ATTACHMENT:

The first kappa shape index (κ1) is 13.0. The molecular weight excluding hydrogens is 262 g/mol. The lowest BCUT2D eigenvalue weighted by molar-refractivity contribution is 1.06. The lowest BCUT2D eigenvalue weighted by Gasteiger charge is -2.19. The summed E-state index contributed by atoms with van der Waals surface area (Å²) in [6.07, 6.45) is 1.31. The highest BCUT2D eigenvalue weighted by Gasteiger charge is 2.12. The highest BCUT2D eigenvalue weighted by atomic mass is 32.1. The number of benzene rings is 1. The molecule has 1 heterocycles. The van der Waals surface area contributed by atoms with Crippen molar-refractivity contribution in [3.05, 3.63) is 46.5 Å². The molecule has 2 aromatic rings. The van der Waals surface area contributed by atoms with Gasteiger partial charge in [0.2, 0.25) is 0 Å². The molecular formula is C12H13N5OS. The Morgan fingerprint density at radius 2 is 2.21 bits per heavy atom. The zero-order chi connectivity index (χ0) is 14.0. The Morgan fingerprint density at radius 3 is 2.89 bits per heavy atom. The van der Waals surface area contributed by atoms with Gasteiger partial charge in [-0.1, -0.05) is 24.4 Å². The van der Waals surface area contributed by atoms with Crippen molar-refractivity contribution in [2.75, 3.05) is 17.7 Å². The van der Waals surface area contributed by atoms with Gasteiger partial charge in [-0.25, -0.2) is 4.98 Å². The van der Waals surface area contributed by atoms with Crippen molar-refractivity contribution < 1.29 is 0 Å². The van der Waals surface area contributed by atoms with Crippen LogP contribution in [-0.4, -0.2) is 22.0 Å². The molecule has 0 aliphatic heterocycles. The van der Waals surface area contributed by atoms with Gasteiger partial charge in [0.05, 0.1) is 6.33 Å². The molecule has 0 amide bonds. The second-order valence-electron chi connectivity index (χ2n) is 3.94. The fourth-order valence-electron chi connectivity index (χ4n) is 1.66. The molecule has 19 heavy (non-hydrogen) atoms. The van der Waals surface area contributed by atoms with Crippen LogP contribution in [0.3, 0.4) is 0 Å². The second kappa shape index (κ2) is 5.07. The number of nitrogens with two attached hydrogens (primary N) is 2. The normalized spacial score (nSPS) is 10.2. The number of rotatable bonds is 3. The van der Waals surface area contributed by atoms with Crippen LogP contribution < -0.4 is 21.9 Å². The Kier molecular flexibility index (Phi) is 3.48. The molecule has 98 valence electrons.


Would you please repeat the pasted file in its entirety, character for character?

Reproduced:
The first kappa shape index (κ1) is 13.0. The molecular weight excluding hydrogens is 262 g/mol. The lowest BCUT2D eigenvalue weighted by molar-refractivity contribution is 1.06. The lowest BCUT2D eigenvalue weighted by Gasteiger charge is -2.19. The summed E-state index contributed by atoms with van der Waals surface area (Å²) in [6.07, 6.45) is 1.31. The highest BCUT2D eigenvalue weighted by Gasteiger charge is 2.12. The highest BCUT2D eigenvalue weighted by atomic mass is 32.1. The number of benzene rings is 1. The molecule has 1 heterocycles. The van der Waals surface area contributed by atoms with Crippen molar-refractivity contribution in [3.05, 3.63) is 46.5 Å². The molecule has 2 aromatic rings. The van der Waals surface area contributed by atoms with Gasteiger partial charge in [0.2, 0.25) is 0 Å². The molecular formula is C12H13N5OS. The Morgan fingerprint density at radius 2 is 2.21 bits per heavy atom. The zero-order chi connectivity index (χ0) is 14.0. The Morgan fingerprint density at radius 3 is 2.89 bits per heavy atom. The van der Waals surface area contributed by atoms with Gasteiger partial charge in [-0.1, -0.05) is 24.4 Å². The van der Waals surface area contributed by atoms with Crippen molar-refractivity contribution in [2.75, 3.05) is 17.7 Å². The van der Waals surface area contributed by atoms with Gasteiger partial charge in [-0.25, -0.2) is 4.98 Å². The van der Waals surface area contributed by atoms with Crippen molar-refractivity contribution < 1.29 is 0 Å². The van der Waals surface area contributed by atoms with Crippen LogP contribution in [-0.4, -0.2) is 22.0 Å². The molecule has 0 aliphatic heterocycles. The van der Waals surface area contributed by atoms with Gasteiger partial charge in [0.05, 0.1) is 6.33 Å². The molecule has 0 amide bonds. The second-order valence-electron chi connectivity index (χ2n) is 3.94. The fourth-order valence-electron chi connectivity index (χ4n) is 1.66. The molecule has 19 heavy (non-hydrogen) atoms. The van der Waals surface area contributed by atoms with Crippen LogP contribution in [0.3, 0.4) is 0 Å². The second kappa shape index (κ2) is 5.07. The number of nitrogens with two attached hydrogens (primary N) is 2. The normalized spacial score (nSPS) is 10.2. The number of rotatable bonds is 3. The van der Waals surface area contributed by atoms with Crippen LogP contribution < -0.4 is 21.9 Å². The Kier molecular flexibility index (Phi) is 3.48. The molecule has 98 valence electrons.